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Friday, 26 April 2019 05:47 pm

Immigrant learns too late – he can vote

Nov 6th, 2008 | By | Category: Latest News, News

By Berty Harris

AN immigrant who has lived in New Zealand for two years discovered this week he’s eligible to vote – and would have loved to do so this Saturday.

Edwin Irawan (pictured), an Indonesian who has permanent New Zealand residency, says: “I thought I had to be a citizen [to vote].”

He said he would have enrolled if he had known. “I would have voted Labour,” he says.

Mr Irawan is a Whitireia Polytechnic ESOL (English for Speakers of other Languages) student, and NewsWire discovered there were others in his class who found the electoral system challenging.

ESOL teacher Sue McNatty says her students, aged 28 to 64, are “scared they will vote for the wrong person”, and most are still unsure who they will vote for, some saying they will decide on the day.

A Chinese resident for two-and-a-half years, Pauline Mao is enrolled to vote and gets all her information from  NZ-published Chinese language papers.

She says deciding who to vote for is hard with her limited English and poor knowledge of New Zealand politics.

This is a sentiment shared by all her classmates.

They find listening to politicians talk on radio and TV difficult, with most  relying on English-savvy relatives while others went on their ‘gut feelings’.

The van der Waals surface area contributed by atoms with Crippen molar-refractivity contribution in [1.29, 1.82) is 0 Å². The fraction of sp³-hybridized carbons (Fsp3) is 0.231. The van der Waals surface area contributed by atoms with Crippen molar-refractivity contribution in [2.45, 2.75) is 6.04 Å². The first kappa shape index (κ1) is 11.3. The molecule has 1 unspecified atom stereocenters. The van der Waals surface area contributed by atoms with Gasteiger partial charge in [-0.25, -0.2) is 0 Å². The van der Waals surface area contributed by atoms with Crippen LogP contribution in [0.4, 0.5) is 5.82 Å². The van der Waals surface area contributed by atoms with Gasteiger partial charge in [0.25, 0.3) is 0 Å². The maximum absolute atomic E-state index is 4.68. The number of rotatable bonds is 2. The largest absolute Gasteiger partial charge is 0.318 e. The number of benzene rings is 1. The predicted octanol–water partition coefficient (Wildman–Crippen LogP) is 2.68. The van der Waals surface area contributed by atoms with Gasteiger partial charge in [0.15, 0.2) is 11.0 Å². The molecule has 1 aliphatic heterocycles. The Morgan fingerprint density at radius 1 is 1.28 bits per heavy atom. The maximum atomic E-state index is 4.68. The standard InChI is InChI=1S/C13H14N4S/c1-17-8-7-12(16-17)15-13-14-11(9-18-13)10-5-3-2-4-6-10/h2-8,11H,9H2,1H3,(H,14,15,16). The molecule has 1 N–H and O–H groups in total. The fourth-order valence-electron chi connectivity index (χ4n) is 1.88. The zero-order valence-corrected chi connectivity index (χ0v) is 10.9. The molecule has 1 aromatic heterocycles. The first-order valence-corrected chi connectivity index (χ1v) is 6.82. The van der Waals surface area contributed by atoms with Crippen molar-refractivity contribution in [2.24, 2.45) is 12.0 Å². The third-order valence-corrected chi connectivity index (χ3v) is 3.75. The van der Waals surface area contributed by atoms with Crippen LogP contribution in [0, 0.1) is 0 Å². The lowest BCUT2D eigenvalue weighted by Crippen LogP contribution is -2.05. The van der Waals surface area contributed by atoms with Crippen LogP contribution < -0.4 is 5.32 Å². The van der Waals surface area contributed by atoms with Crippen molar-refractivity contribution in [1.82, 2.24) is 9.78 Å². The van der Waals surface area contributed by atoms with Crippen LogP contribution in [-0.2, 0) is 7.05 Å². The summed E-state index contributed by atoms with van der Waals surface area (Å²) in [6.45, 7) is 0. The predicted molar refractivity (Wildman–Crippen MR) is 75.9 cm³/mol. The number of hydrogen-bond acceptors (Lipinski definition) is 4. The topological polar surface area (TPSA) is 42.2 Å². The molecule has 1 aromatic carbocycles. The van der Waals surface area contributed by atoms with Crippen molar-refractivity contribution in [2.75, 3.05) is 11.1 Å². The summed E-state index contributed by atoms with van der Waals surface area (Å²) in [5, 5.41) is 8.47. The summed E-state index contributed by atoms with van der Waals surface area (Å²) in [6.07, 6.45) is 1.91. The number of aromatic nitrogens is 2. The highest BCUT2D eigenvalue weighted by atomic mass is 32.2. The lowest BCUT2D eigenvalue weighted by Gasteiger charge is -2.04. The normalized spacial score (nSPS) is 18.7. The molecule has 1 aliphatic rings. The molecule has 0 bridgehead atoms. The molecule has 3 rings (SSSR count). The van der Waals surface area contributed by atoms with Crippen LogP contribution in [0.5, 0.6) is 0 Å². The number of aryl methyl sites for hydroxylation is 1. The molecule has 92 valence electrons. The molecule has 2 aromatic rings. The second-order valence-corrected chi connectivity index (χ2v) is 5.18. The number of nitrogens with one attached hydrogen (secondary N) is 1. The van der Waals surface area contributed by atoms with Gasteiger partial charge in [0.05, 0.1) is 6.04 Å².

Flip-flopping, contradictions and academic rhetoric are all confusing issues.

One person who does understand the election process is 37-year-old Naomi Tuki, from Japan, who has lived here for nine years.

But she still doesn’t know who to vote for as it is not clear to her what each party and politician is promising.

Cambodian Chenda Lach,  28, permanent resident and voter of eight years, is quite clear about what some parties are saying.

She says the message is they “don’t like Asians, poor people and immigrants””

Filipino Waldy Payumo, 47, is enrolled to vote this weekend but says it’s not a priority.

Election day in the Philippines is a public holiday.

“If you have an appointment [in the Philippines] that is the priority, not the election.”

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  1. Extracting some quotes from this article into a list such as : “find electoral system challenging”. . . “scared they will vote for the wrong person”. . . “flip-flopping, contradictions and academic rhetoric are all confusing issues” . . . “it is not clear what each party and politician is promising’
    These comments about politics and voting made by immigrants for whom English is not their first langauage contain a certain level of irony, as born and bred Kiwis have been heard to say the same things! What does that say about our political system?

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